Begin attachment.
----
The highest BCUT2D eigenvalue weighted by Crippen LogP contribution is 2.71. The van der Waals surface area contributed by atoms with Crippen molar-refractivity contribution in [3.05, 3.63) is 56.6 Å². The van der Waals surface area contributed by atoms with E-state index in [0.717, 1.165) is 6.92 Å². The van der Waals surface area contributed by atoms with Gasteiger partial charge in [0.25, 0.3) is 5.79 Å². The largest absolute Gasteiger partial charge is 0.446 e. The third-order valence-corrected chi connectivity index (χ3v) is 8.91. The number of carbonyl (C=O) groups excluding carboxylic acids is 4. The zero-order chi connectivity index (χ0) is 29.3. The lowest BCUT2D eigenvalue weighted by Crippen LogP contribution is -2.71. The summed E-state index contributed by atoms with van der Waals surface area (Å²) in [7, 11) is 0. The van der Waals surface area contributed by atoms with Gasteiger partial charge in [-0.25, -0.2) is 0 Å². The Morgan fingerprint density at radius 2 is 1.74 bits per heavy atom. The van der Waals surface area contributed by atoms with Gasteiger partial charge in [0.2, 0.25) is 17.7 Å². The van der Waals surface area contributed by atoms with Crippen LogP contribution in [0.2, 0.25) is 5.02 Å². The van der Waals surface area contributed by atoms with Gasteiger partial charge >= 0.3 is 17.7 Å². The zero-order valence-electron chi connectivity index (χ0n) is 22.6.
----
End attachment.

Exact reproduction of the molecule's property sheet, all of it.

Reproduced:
The highest BCUT2D eigenvalue weighted by Crippen LogP contribution is 2.71. The van der Waals surface area contributed by atoms with Crippen molar-refractivity contribution in [3.05, 3.63) is 56.6 Å². The van der Waals surface area contributed by atoms with E-state index in [0.717, 1.165) is 6.92 Å². The van der Waals surface area contributed by atoms with Gasteiger partial charge in [0.25, 0.3) is 5.79 Å². The largest absolute Gasteiger partial charge is 0.446 e. The third-order valence-corrected chi connectivity index (χ3v) is 8.91. The number of carbonyl (C=O) groups excluding carboxylic acids is 4. The zero-order chi connectivity index (χ0) is 29.3. The lowest BCUT2D eigenvalue weighted by Crippen LogP contribution is -2.71. The summed E-state index contributed by atoms with van der Waals surface area (Å²) in [7, 11) is 0. The van der Waals surface area contributed by atoms with Gasteiger partial charge in [-0.25, -0.2) is 0 Å². The Morgan fingerprint density at radius 2 is 1.74 bits per heavy atom. The van der Waals surface area contributed by atoms with Gasteiger partial charge in [0.2, 0.25) is 17.7 Å². The van der Waals surface area contributed by atoms with Crippen LogP contribution in [0.2, 0.25) is 5.02 Å². The van der Waals surface area contributed by atoms with Gasteiger partial charge >= 0.3 is 17.7 Å². The zero-order valence-electron chi connectivity index (χ0n) is 22.6.